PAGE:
School Name: Chilcotin Road Elementary
School District: SD#27 Cariboo-Chilcotin
Inquiry Team Members:Reanne Sacchetti: email@example.com, Mairen Hutchinson: firstname.lastname@example.org, Jennifer Routtu: email@example.com, Jutta Bienhaus: firstname.lastname@example.org, Melissa Porter: email@example.com, Stacey Bergen: firstname.lastname@example.org, Patsy McLean: email@example.com, Jill Kurki: firstname.lastname@example.org, Rachel Davis: email@example.com, Vanessa Neufeld: firstname.lastname@example.org, Kirstin Lauren: email@example.com
Inquiry Team Contact Email: firstname.lastname@example.org
Type of Inquiry: NOII (focus on core competencies, OECD learning principles, etc.)
Grade Levels: Primary (K-3), Intermediate (4-7)
Curricular Area(s): Applied Design, skills & Technology
Focus Addressed: Core competencies (for example, critical thinking, communication, problem solving), Experiential learning, STEM / STEAM
In one sentence, what was your focus for the year? Using ADST curriculum to address core competencies.
Scanning: We focused in on the question What do we know about our learners? We created a scanning tool which we called a Student Profile. For the primary students it focuses in on Social Emotional Learning and for intermediate students it focuses in on Multiple Intelligences and Learning Differences. Teachers will do the scan in June and in September we will look at patterns in the scan to determine our PLC topic.
Focus: A survey was conducted and there was one topic teachers said the most. ADST (We did not base our topic on a scan this year)
Hunch: With the new curriculum there is a lot of confusion at our school as to what ADST is and how to implement it.
New Professional Learning: K-3 Evidence
Should see design grow out of natural curiosity
See skills develop through play
Technology used as tools
Designs improved with prototyping and testing
Skills developed through practice, effort, and action
The correct choice of technology and tools depending on the task
Taking Action: We are first going to address what ADST is.
Then we will go through the District ADST Kits
Finally we will share other resources as we find them both online and offline.
We met and discussed how we would spend the ADST money the district gave us.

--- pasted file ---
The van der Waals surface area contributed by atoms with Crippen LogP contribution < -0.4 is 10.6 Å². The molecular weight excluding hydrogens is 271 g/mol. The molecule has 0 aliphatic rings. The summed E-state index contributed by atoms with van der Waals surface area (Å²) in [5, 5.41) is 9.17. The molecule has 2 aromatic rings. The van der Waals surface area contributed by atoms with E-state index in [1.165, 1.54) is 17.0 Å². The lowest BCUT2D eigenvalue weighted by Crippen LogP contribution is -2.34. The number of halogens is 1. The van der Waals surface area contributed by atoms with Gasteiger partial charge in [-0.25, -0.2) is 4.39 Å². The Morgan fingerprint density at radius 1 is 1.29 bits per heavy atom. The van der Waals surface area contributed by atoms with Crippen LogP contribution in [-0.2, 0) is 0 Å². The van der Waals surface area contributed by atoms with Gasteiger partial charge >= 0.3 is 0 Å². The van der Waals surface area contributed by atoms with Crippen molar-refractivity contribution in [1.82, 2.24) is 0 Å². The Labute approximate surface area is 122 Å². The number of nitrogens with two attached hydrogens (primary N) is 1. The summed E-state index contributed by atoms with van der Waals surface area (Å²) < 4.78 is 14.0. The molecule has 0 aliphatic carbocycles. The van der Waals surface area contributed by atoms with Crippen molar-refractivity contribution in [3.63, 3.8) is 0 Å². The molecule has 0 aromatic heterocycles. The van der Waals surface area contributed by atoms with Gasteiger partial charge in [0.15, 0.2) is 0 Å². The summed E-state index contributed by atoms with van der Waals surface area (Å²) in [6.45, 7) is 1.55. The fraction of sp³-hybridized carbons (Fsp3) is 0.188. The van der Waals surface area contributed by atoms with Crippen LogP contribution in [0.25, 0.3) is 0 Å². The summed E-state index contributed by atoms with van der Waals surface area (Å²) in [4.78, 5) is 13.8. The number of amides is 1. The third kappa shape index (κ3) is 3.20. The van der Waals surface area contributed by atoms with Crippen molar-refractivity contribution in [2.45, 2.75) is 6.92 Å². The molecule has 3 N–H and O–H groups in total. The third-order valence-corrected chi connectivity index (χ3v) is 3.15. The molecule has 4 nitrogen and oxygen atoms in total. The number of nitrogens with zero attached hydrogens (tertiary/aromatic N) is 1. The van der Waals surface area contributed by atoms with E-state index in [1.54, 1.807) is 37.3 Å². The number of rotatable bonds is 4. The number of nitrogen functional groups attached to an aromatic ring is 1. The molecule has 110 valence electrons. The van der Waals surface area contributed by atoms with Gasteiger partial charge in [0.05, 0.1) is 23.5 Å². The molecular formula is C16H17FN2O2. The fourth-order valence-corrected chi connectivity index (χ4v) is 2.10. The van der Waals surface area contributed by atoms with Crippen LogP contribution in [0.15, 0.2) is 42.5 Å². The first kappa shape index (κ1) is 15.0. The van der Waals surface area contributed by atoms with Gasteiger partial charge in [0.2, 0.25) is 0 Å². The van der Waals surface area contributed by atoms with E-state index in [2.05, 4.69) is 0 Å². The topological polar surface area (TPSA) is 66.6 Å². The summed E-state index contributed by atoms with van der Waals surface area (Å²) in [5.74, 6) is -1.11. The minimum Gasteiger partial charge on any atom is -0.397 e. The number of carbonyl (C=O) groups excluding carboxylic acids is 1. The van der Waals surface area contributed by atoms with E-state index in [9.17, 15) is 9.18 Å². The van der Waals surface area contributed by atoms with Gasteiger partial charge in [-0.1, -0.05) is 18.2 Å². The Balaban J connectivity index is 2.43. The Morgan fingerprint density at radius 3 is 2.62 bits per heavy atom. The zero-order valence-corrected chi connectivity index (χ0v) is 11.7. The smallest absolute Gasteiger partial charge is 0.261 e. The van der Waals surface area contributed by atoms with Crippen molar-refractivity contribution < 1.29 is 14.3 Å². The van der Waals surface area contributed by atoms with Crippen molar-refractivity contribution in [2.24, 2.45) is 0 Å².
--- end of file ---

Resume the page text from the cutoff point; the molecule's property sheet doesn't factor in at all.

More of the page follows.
We then purchased and implemented the following into our classrooms. Rokenbok, Electric Circuits, Edisons, Tynker and Scratch, Offline (from TPT) and Online resources.
Checking: Because the ADST curriculum was new, we assumed that students knew very little about “Design Thinking.” Therefore, we did not do an initial scan and a baseline was not establish.
At the end of May a Student Survey was given out and we discovered the following (Choice on the survey was very well, well, somewhat, a little and not at all):
• Student reported that they were able to follow the main objective of a project. (well)
• Student reported that they were able to give ideas towards a design. (well)
• Student reported that they could add to others’ ideas about a design. (somewhat)
• Students reported that they could choose a design to purse. (well)
• Students reported that they could choose the right tools and materials for a project. (very well)
• Student reported that they learned how to use their mistakes to make a project better (very well)
Reflections/Advice: I think overall, we underestimated how capable many students were in this area of Applied Design Skills and Technology. Technology and design thinking has been part of our world for some time and the education system has just got on board.
Many of these students have been developing these skills at home with gaming programs like Minecraft and are very familiar with the technology needed to run these programs.
It is not surprising that students struggled when adding to other’s ideas. At this age many students are centered on their ideas and what they can do. Working to create something as a team is much harder. In the future we will continue to work on “group works” skills.